More than ever, providers can see patients in between visits, getting a look at all the times when patients were previously left on their own. That's thanks to digital tools, like step trackers and connected glucometers, which track patients continuously, and it's thanks also to the platforms that pull in information from these sources for health management.
A care platform that engages patients and providers alike
One of those platforms, made by Wellsmith, aims to connect patients and caregivers for chronic disease management. Through the platform, patients get digital care plans, which they engage with actively through an app and more passively through connected devices, like wearables. The app reminds patients to take medications and offers encouragement for meeting goals, among other parts of their provider-prescribed care plans.
On the other side, care teams can monitor patients, using real-time data to see the health decisions patients make when they're not sitting in hospitals or clinics. If a particular patient is struggling to meet objectives, the platform will alert the care team, so they can reach out. That makes it easier and quicker, for instance, to adjust medications, since providers can see in real-time how patients are doing.
Part of the drive to keep a closer eye on patients is the expected shift toward providers taking on more risk.
“Healthcare is now responsible for something it wasn't before, and that's outcomes,” Wellsmith CEO Jeanne Teshler said. “To go to value, you have to be able to measure outcomes in a real-time way, which is what we provide on the clinical side, and enable those outcomes to happen on the consumer side.”
That's why health systems that are taking on risk and payers might want to turn to platforms like Wellsmith's.
“Care management and remote patient monitoring are gaining traction because of the shift toward population health management,” said T.J. Ferrante, senior counsel with Foley & Lardner.
In fact, the global population health market was worth $13.9 billion in 2016, according to market-research firm Research and Markets.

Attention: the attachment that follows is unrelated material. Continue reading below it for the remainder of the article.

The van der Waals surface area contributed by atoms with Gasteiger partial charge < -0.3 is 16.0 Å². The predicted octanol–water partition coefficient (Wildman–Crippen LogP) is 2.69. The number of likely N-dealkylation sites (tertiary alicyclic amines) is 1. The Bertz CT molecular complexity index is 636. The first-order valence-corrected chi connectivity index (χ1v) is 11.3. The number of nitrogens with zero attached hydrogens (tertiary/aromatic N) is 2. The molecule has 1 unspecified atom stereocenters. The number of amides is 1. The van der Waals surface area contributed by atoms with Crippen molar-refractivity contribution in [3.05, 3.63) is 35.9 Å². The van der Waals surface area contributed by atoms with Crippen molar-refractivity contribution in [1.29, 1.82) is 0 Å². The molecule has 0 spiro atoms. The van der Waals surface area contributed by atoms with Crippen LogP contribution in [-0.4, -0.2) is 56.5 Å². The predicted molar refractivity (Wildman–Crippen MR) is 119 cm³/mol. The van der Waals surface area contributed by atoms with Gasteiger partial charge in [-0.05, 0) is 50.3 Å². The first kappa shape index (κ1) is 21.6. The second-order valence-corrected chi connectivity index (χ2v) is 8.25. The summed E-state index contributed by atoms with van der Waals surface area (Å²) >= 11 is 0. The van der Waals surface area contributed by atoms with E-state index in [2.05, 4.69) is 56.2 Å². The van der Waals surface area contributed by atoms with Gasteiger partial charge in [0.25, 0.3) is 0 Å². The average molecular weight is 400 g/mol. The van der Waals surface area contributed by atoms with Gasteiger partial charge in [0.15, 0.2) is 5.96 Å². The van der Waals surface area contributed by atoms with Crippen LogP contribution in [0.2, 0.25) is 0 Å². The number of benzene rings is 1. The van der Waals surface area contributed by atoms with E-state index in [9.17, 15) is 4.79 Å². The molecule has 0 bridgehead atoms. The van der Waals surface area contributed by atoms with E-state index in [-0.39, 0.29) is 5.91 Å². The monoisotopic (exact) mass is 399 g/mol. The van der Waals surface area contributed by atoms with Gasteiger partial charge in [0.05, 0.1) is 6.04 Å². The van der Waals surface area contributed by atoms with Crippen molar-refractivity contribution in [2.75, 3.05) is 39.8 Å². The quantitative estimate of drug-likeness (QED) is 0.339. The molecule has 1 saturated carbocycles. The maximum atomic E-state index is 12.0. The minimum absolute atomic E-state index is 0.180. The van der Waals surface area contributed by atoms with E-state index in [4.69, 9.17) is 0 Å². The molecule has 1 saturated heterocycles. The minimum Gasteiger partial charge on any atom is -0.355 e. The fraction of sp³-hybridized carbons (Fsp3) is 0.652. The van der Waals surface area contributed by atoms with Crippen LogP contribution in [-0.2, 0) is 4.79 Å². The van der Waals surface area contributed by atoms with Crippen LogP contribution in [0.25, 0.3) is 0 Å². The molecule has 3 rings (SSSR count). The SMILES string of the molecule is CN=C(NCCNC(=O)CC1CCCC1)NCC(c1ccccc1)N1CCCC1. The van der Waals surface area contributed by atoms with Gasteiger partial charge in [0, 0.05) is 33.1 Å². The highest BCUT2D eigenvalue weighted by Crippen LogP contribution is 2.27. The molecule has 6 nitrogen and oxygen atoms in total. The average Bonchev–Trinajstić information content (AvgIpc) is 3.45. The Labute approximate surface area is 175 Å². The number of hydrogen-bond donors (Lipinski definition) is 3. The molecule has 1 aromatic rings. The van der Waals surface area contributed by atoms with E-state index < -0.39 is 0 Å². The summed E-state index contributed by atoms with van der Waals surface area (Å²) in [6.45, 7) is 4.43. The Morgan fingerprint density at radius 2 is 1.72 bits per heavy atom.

So far, Wellsmith is working solely with Cone Health, a not-for-profit provider in North Carolina that's an investor in the company. Cone Health providers will use the platform for employees and patients with diabetes and, later, heart failure and COPD.
Within the next year, Teshler hopes to have three more “Cone-like” customers.
“With Wellsmith, we activate patients to become co-managers of their health, making decisions and understanding the impact,” said Dr. John Jenkins, Cone Health's chief clinical officer. “The technology is only a part of the picture. The people behind the technology and the way you operationalize the technology are critical.”
That may be true, but the technology is, nevertheless, crucial, Ferrante said. The overall concept of Wellsmith's platform—chronic care management and remote patient monitoring—is “fairly common,” he said. “What they do differently is a having a slick and user-friendly experience,” he said. “It seems to be a consumer-oriented model, where patients seem to like it, and that's a little bit different than what we've seen.”
The biggest limitation to such systems at this point, Ferrante said, is reimbursement.
But now that the Medicare fee schedule has new remote patient-monitoring codes, he said, more companies will be willing to get into the business, “because now there's an opportunity to monetize it in a different way.”
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